Insight into the degradation mechanisms of aromatic proton conducting membrane separators for vanadium redox flow batteries (VRFBs) is urgently needed for the development of long lifetime VRFBs. Other than in-cell observations of performance degradation, there is little fundamental evidence on the specific degradation pathways of aromatic ion exchange membranes for VRFBs. Herein we investigated a sulfonated Radel® membrane (S-Radel) as the degradation target to study the degradation mechanism of aromatic polymers by V(v) (or generally V5+) oxidation. It was found that the ductile S-Radel membrane, which has a similar aromatic backbone structure to the most-studied polyaromatic VRFB membranes that have shown high performance, became brittle and discolored after 3 days of immersion in 1.7 M V(v) + 3.3 M H2SO 4 solution at 40°C. The membrane's intrinsic viscosity was reduced to about half of its original value after this exposure to V(v) while the ion exchange capacity did not change. In addition to chain scission, it was found that -OH groups were introduced to the backbone of S-Radel as the major degradation product. Quinone groups were also observed at 1677 cm-1 in FTIR measurements. While the V(v) species in VRFBs is usually denoted as VO2+, V(v)O in VOCl3 was found to not have degradation activity for S-Radel. Therefore, we hypothesized that there were other reactive forms of V(v) species that first attacked the S-Radel by incorporating hydroxyl groups into the polymer's aromatic backbone, followed by the oxidation of these hydroxyl groups to quinone functionalities through a redox mechanism.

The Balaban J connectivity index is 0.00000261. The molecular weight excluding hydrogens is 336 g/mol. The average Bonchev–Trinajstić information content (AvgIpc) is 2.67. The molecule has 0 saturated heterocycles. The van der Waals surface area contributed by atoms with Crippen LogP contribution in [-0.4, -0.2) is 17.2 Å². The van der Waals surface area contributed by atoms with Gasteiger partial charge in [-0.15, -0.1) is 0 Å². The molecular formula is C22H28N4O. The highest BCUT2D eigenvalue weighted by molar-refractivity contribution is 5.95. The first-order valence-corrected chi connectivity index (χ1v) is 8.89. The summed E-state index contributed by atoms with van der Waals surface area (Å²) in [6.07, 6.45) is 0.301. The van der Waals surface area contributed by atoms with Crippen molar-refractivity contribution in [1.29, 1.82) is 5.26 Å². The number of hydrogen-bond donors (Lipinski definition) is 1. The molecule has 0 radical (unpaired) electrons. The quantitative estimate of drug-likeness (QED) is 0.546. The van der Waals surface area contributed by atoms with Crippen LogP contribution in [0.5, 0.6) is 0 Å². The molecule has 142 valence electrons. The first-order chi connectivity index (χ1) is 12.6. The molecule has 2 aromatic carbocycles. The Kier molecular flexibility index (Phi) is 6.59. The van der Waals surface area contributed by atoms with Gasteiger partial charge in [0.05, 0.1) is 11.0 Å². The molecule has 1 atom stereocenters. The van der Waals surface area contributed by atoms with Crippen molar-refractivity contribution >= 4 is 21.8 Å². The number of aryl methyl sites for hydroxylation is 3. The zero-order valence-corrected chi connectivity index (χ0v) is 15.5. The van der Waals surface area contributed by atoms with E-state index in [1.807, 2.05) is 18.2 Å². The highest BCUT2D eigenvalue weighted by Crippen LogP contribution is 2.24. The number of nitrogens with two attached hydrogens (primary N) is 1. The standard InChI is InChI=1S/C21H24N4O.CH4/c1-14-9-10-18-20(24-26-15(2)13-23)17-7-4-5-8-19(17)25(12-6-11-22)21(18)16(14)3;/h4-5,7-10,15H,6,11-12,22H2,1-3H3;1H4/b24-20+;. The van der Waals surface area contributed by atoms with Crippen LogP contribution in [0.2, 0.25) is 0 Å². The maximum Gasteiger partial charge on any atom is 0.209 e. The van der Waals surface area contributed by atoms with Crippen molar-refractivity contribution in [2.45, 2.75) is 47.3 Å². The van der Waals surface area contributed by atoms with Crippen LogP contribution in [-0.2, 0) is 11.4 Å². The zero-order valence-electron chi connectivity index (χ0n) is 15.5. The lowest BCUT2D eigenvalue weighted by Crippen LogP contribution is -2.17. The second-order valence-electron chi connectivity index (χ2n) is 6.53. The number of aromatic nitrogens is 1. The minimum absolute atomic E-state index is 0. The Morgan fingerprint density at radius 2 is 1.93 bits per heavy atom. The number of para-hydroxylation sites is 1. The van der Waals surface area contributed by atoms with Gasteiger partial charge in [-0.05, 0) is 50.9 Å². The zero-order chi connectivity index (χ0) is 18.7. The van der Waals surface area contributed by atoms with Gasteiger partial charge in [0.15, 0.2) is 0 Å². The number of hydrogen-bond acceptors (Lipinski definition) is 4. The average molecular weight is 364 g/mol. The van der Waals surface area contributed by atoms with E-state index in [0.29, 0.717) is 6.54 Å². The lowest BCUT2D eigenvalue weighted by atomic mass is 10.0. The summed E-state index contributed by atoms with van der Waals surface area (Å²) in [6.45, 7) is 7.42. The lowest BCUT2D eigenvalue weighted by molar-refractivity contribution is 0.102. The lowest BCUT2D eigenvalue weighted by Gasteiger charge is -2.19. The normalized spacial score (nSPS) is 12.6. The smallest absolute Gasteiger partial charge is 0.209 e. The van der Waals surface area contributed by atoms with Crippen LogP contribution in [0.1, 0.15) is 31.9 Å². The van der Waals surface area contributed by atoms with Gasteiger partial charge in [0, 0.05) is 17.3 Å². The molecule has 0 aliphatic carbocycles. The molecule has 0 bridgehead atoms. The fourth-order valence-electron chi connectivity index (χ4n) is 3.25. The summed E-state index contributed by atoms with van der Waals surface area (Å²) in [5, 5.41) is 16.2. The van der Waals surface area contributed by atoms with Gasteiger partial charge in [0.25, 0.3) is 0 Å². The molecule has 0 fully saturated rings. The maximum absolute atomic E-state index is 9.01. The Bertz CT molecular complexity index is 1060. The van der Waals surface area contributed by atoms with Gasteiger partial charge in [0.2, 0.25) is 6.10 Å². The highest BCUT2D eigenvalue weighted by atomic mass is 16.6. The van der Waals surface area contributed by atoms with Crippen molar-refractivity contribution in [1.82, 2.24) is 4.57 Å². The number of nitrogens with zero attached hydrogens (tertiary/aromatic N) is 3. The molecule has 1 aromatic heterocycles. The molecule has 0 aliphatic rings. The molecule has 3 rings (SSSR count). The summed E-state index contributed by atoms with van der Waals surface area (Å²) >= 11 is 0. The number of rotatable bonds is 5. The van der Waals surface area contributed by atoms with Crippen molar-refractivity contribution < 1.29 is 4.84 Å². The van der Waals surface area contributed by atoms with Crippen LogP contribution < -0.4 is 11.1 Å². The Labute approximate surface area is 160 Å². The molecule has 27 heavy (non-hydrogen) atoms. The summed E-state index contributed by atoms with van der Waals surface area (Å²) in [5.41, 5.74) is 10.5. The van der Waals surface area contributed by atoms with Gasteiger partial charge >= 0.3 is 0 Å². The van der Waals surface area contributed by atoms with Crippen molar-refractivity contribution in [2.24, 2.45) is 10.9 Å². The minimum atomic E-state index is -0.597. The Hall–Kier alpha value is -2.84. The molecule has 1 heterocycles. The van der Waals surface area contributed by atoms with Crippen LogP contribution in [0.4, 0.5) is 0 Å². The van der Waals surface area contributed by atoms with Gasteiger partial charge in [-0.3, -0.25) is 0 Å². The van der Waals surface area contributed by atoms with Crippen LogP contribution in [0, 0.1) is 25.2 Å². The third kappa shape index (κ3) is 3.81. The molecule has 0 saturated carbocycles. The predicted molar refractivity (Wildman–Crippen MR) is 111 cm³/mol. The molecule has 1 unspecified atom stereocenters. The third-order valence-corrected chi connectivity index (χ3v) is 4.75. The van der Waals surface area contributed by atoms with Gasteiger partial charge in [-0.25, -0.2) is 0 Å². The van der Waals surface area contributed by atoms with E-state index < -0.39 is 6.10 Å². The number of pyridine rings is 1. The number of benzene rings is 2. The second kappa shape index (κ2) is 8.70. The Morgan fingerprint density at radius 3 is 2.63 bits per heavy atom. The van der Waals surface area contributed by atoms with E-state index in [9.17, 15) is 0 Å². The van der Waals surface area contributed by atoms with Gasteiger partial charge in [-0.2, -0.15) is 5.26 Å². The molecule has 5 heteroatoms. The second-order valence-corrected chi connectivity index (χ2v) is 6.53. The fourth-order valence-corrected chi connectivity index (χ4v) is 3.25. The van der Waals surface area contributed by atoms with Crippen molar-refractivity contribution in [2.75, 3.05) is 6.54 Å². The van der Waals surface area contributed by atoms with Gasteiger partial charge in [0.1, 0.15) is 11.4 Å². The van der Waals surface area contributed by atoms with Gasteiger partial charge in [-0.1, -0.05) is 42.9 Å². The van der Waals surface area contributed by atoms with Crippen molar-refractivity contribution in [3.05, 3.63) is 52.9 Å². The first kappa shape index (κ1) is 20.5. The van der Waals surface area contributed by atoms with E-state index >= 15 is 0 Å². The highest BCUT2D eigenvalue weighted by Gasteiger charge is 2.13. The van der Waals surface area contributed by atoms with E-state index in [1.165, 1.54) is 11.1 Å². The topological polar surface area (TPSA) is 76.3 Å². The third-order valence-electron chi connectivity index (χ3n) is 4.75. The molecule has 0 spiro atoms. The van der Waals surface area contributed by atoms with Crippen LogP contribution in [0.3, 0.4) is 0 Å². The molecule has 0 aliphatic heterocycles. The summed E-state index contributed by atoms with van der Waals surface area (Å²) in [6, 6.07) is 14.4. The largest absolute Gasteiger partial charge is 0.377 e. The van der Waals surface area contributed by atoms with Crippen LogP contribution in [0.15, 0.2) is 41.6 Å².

All Science Journal Classification (ASJC) codes
- Physics and Astronomy(all)
- Physical and Theoretical Chemistry